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This guide covers UEFI tuning for ASUS Z77 motherboards, including P8Z77 series, Sabertooth Z77 and Republic of Gamers Maximus V series. For the most part, the default auto settings for each parameter should suffice – we’ve selected optimum parameters for some of the more complex settings in order to allow users to achieve a successful overclock without too much fuss. If you are curious as to what some of settings do, or how/when they should be used, then you will find this guide of some use.

All of the overclocking related action takes place within the AI Tweaker Menu (UEFI Advanced Mode)

ASUS Z77 UEFI BIOS

AI Tweaker Menu with AI Overclock Tuner should be set to Manual for full control.

 

Ai Overclock Tuner:

Options are Auto, Manual and X.M.P.

Auto: This is the default setting, and needs to be changed to Manual if you wish to change BCLK (BCLK is the base reference frequency from which processor and other system bus frequencies are derived).

X.M.P:

Extreme memory profile, use this option if you have Sandy Bridge/Ivy Bridge qualified XMP memory.

X.M.P. profiles contain pre-sets for system buses and in some cases voltages. If the specified speed of the DIMMs is greater than the supported memory frequency of the platform, a platform specific X.M.P. profile option becomes mandatory because processor core and memory controller voltage requirements vary from architecture to architecture.

High-speed enthusiast memory kits manufactured before the inception of the Sandybridge/Ivy Bridge platforms may not contain the necessary/adequate voltage offset settings for the system to be completely stable. In such instances, manual adjustments of memory controller voltage and memory timings may be necessary.

It is also wise to purchase a single memory kit rated at the density and timings you wish to run rather than combining multiple kits to make up that density. The XMP profile and memory module SPD is configured by the memory vendor for a single kit only and does not take into account timing and voltage offsets that may be required for two or more kits to operate in tandem. One of the reasons that high frequency high density kits are more expensive than their lower density counterparts (even when the operating frequency and IC used is the same) is because the binning process at higher densities is more stringent – only a few ICs make the grade. Making a wise investment here will save frustration later on.

A final note on memory purchasing; Sandybridge processors are binned to run DDR3-1333 speeds at stock voltages (CAS 9). Higher operating frequencies are defined as overclocked, so voltage requirements and overall stability will vary from CPU to CPU. The same rule applies to Ivy Bridge processors, although the margin has been extended to DDR3-1600 at stock voltages for these CPUs. As such, unconditional stability at higher operating frequencies cannot be guaranteed and will vary between processor samples.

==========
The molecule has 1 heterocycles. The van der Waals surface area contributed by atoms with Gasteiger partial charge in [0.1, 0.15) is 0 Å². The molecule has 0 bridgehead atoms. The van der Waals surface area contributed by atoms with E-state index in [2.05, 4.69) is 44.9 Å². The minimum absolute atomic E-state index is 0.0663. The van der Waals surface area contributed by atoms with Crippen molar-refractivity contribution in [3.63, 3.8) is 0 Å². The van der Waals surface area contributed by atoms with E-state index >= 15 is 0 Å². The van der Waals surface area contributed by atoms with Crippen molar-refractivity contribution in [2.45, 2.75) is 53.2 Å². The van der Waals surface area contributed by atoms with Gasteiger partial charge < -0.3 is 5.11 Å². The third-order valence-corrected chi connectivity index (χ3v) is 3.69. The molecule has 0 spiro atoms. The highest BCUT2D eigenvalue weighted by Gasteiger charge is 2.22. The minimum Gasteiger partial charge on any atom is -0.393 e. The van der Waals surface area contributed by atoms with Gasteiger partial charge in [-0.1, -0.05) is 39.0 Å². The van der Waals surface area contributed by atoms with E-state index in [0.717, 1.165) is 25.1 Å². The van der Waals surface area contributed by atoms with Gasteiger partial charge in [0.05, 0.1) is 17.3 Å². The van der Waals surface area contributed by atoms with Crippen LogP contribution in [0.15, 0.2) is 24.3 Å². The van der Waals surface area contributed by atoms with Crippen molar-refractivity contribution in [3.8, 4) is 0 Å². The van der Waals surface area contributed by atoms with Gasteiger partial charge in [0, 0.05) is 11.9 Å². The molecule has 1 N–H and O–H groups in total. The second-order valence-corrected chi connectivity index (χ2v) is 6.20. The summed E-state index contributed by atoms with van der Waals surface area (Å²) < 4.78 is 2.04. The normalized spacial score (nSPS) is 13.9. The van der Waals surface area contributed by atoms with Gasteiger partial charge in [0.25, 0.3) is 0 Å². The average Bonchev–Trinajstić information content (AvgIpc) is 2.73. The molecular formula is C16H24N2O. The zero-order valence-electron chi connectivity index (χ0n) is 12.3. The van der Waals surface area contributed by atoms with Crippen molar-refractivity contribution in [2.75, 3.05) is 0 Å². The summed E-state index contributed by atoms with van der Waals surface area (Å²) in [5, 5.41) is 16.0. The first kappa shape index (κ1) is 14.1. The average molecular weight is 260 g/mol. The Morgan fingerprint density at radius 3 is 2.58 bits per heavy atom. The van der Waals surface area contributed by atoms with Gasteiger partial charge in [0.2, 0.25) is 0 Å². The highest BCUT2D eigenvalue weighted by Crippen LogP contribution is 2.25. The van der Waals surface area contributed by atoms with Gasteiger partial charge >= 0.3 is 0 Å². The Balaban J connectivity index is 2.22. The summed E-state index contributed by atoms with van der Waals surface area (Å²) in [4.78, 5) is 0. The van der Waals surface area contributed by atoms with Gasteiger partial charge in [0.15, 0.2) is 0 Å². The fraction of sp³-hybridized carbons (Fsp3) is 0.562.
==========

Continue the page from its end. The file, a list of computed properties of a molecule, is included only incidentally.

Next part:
BCLK Frequency:

This function becomes available if X.M.P or Ai Overclock Tuner “Manual” are selected. The base BCLK frequency is 100MHz. The CPU core frequency is derived via multiplication with the Turbo Ratio setting (final frequency is displayed at the top-left of the Ai Tweaker menu). BCLK also adjusts memory operating frequency in association with the applied memory ratio (Memory Frequency and CPU bus speed: DRAM speed ratio mode settings below).

Bear in mind that the adjustment margin for this setting is not large – most processors have a range of 7 MHz +/- the base frequency, although there are some processor samples that can exceed this.

To make things easier, we’ve included an auto calculator which displays the target CPU and memory bus frequency for you in the top left area of the AI Tweaker menu:

ASUS MultiCore Enhancement:

When enabled sets ASUS defined Turbo core ramping policies. Disabled will apply Intel Turbo core ramping policies. For all overclocked configurations a setting of Enabled is recommended. Disabled can be used if you wish to run the processor within Intel guidelines when non-overclocked.

Turbo Ratio:

Options are “Auto”, “By All Cores” and “By Per Core”. A description of these settings is provided in the right-hand column of the UEFI BIOS and can be seen when the Turbo Ratio setting is selected.

By All Cores: This sets the CPU core frequency multiplier; multiplied by BCLK to give the target CPU frequency (under full load conditions if SpeedStep is active). “Auto” = stock CPU multiplier Ratio used. Manual numerical entry of the desired Turbo Ratio is accepted. *

Per Core: Allows setting the maximum Turbo multiplier of each physical processor core.*

*The available multiplier range is limited by both processor model and the ability of each CPU.


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